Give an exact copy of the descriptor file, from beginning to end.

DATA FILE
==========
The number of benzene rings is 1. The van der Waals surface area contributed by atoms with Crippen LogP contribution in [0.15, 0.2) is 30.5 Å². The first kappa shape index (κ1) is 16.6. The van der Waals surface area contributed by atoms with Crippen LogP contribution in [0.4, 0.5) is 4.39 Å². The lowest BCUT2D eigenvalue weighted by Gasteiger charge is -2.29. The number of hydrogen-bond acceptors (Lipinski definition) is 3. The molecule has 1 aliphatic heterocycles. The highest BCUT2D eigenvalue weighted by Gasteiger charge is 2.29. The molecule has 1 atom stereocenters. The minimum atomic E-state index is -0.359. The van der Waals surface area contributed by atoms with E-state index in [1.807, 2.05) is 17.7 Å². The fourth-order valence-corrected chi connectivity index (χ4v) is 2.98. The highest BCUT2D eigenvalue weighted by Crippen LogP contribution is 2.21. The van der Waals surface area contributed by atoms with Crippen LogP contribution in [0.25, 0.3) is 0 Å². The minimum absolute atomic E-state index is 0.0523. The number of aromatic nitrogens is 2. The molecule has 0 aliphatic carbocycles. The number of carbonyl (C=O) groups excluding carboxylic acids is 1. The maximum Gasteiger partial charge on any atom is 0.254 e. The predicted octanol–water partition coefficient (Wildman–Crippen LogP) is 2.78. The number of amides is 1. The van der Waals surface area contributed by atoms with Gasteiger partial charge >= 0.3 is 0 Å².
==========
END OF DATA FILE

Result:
The number of benzene rings is 1. The van der Waals surface area contributed by atoms with Crippen LogP contribution in [0.15, 0.2) is 30.5 Å². The first kappa shape index (κ1) is 16.6. The van der Waals surface area contributed by atoms with Crippen LogP contribution in [0.4, 0.5) is 4.39 Å². The lowest BCUT2D eigenvalue weighted by Gasteiger charge is -2.29. The number of hydrogen-bond acceptors (Lipinski definition) is 3. The molecule has 1 aliphatic heterocycles. The highest BCUT2D eigenvalue weighted by Gasteiger charge is 2.29. The molecule has 1 atom stereocenters. The minimum atomic E-state index is -0.359. The van der Waals surface area contributed by atoms with E-state index in [1.807, 2.05) is 17.7 Å². The fourth-order valence-corrected chi connectivity index (χ4v) is 2.98. The highest BCUT2D eigenvalue weighted by Crippen LogP contribution is 2.21. The van der Waals surface area contributed by atoms with Crippen LogP contribution in [0.25, 0.3) is 0 Å². The minimum absolute atomic E-state index is 0.0523. The number of aromatic nitrogens is 2. The molecule has 0 aliphatic carbocycles. The number of carbonyl (C=O) groups excluding carboxylic acids is 1. The maximum Gasteiger partial charge on any atom is 0.254 e. The predicted octanol–water partition coefficient (Wildman–Crippen LogP) is 2.78. The number of amides is 1. The van der Waals surface area contributed by atoms with Gasteiger partial charge >= 0.3 is 0 Å².